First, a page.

LAWRENCE: Some background on background checksEven 11 years later, I can’t help but wonder what thoughts Chet and Carol Hope had as their troubled son approached them for the final time.
By: Tom Lawrence, The Daily Republic
Even 11 years later, I can’t help but wonder what thoughts Chet and Carol Hope had as their troubled son approached them for the final time.
Jared Hope was clutching a powerful handgun he had bought two weeks earlier. He fired multiple shots from the .357 Magnum, killing both his parents.
Then he went downstairs, and put the gun to his own head.
This triple tragedy occurred in the early morning hours of Feb. 10, 2002, in Whitefish, Mont. I was the editor of the local paper, The Whitefish Pilot, and covered the aftermath of this horrific event.
The debate over guns that is ongoing in America brought most of the details back to me. I recalled them all too clearly.
Chet, known as Chester to his friends, was a popular local doctor who also had served on the City Council. Carol was a fourth-grade teacher noted for her bright smile and artistic talents. He was 56, she was 55.
Jared, 24, was a college student who had attended classes at the University of Montana in Missoula. His once-promising life had gone off the tracks.
He had been treated for mental illness, and was clearly troubled. Jared disappeared by the Canadian border for a few days the previous summer, and claimed he had simply gotten lost after a frantic search effort was mounted.
He was placed in a mental hospital for a bit after that episode, but then returned to the community. His family hoped for better days.
I used to see him walking the sidewalks of downtown Whitefish, and his pain and agony were apparent. He was also, to be honest, rather frightening.
Jared started acting very strange at times in Missoula, we later learned. He talked to a pencil during a class, and made vague threats.
Some of his classmates and at least one teacher grew fearful. One student said he expected Jared to come into a classroom with a gun and shoot people, so he always sat by the door, ready to make a fast escape.
Then, on Feb. 10, a cold, sunny day in Whitefish, Jared went skiing on the local hill, and went uptown to shoot pool and have a few drinks with friends.
He then went to the home where he was raised. His parents were in bed.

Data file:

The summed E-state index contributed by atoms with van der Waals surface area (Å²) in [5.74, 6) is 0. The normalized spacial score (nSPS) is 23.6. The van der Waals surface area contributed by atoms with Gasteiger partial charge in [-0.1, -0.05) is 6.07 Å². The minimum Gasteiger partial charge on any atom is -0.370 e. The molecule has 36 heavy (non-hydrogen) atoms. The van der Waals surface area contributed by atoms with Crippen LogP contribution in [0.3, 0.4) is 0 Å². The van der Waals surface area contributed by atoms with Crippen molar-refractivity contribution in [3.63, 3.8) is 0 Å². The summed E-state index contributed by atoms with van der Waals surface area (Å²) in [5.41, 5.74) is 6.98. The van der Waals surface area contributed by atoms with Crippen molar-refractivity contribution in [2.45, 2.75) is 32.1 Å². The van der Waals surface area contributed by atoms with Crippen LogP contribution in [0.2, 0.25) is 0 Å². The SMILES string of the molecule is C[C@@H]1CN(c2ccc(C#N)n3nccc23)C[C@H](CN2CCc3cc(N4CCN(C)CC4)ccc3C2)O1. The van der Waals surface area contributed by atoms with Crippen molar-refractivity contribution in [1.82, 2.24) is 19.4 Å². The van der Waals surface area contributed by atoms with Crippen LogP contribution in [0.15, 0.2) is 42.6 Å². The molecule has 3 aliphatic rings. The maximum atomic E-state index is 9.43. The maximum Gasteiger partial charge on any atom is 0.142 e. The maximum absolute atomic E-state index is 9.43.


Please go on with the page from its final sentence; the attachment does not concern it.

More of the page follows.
Jared had bought the .357 two weeks earlier. He did so illegally, lying on the federal application when it asked if he had a history of mental illness.
That’s all there was to stop him from buying the gun. A piece of paper. It didn’t work.
When he walked into his parents’ bedroom that night, Jared fired six shots. Carol was shot in the chest. Chet was hit three times.
Chet died almost immediately. Carol somehow came to, donned a robe, and struggled to get outside, either to seek help or to get away from her son.
Jared reloaded the gun, took a seat in the basement, and ended his life.
Carol died on the deck in the back yard, and her body was spotted the next morning, bringing police to the scene to uncover the entire horrible event.
In the news business, we have to cover events like this sometimes. So I did, writing news stories, and a long feature on this family tragedy. It comes with the job, but it’s still a difficult task.
There was a joint funeral held on the local baseball field six days after the shootings. A lot of people wore sunglasses, and not just to shade their eyes from the bright sun. Hundreds attended, and fond and funny stories were told about all three of the Hopes.
I knew Jared a bit, and had talked to Carol a time or two. Chet was my doctor, and my friend.
He had a great smile, and loved to talk politics, local issues and share stories of his love of fishing and scuba diving, sometimes over a beer or two at the Bulldog Saloon after council meetings. Chet was very kind to me and my family, and his death, and those of his wife and their beloved son, shocked me then, and hurt me still.
I don’t know what the answer is to guns in America, although it does seem like 300 million handguns, shotguns and rifles is more than too many. I am not anti-gun. I grew up in a house with a shotgun and .22 rifle in my parents’ room. I have hunted, and many of my family members and friends have as well.
Still, the spate of gun murders and mass shootings has given me pause to think. There must be some ways to reduce the carnage.
I think stronger background checks will ensure that sick, troubled, confused people like Jared Hope won’t have such an easy time getting a gun that could cause so much pain.